Streaming platform Twitch has updated its hateful conduct and harassment policy.
As detailed in the announcement, the new guidelines will come into effect on January 22nd, 2021. On or after that date, all content creators on Twitch will be expected to adhere to the new rules.
"We know that many people on Twitch–particularly women, members of the LGBTQIA+ community, Black, Indigenous, and people of colour – unfortunately, continue to experience a disproportionate amount of harassment and abuse online, including on our service," said Twitch.
"Not only is this blatantly unacceptable, it also undermines the community we're building on Twitch and threatens the long term viability of streaming as a career for everyone who wishes to pursue it.
Time to learn
Twitch has claimed that the changes are for the protection of the community and are "not to be punitive." Therefore, the company has shared the updated policy ahead of time, to give content creators a chance to become familiar with the new guidelines before they come into effect next year.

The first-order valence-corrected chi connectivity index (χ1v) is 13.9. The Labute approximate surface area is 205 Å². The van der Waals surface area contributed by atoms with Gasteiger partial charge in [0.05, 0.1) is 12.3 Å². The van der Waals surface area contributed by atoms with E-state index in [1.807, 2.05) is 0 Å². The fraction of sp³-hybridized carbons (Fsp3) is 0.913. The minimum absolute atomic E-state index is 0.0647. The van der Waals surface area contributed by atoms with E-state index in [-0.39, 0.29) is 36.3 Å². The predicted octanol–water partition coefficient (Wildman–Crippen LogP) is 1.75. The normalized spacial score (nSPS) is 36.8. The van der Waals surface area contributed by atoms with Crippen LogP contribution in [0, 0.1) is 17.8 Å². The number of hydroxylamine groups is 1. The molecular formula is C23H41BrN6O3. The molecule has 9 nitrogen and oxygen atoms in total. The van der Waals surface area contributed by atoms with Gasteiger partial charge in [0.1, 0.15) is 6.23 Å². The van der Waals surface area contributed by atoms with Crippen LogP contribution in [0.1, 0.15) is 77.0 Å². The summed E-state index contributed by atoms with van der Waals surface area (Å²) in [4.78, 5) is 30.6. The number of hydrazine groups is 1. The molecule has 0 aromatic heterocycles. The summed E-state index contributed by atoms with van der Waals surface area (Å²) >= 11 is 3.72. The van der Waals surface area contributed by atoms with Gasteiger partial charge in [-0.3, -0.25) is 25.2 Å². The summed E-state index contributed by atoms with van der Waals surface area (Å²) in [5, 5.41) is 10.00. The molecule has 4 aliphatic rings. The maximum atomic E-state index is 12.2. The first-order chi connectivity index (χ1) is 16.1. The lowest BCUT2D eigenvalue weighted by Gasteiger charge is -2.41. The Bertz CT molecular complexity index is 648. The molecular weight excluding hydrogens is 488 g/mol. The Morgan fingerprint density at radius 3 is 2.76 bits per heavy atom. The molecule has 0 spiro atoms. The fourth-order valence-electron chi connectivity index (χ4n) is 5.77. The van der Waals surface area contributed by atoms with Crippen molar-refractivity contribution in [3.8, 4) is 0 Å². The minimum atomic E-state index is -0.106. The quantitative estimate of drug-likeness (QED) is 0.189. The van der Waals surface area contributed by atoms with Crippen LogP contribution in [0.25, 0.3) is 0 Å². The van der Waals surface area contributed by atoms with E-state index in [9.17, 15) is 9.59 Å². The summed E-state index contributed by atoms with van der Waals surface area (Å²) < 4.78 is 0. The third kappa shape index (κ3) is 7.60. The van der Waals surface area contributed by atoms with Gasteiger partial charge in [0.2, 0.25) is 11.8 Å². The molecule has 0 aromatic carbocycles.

"We developed the new policy to take a clearer and more consistent stance against hate and harassment and to give you greater insight on what is and isn't acceptable on Twitch. Hateful conduct and harassment have always been prohibited, but we've added more detail explaining the behaviours that fall into these categories," said Twitch
"We've also added specific examples to help you understand how the policy is applied in practice."
The new policy has updated rules regarding harassment, hateful conduct and sexual harassment. Previously, misconduct of a sexual nature fell under regular harassment policies. However, it has now been given its own category.
When it comes to sexual harassment, Twitch has "adopted a much lower tolerance for objectifying or harassing behaviour."
Going forward, Twitch users can not get away with unwanted advances, explicit comments or asking for nude images. When it comes to regular harassment, people are prohibited from encouraging DDoS attacks, malicious raids on social media and "claiming that the victim of a well-documented violent tragedy is a crisis actor, or is lying."
Furthermore, any misconduct in regards to race, gender, sexual orientation or disability will be considered hateful conduct.
Recently, Twitch removed the "blind playthrough" tag to encourage the use of inclusive language.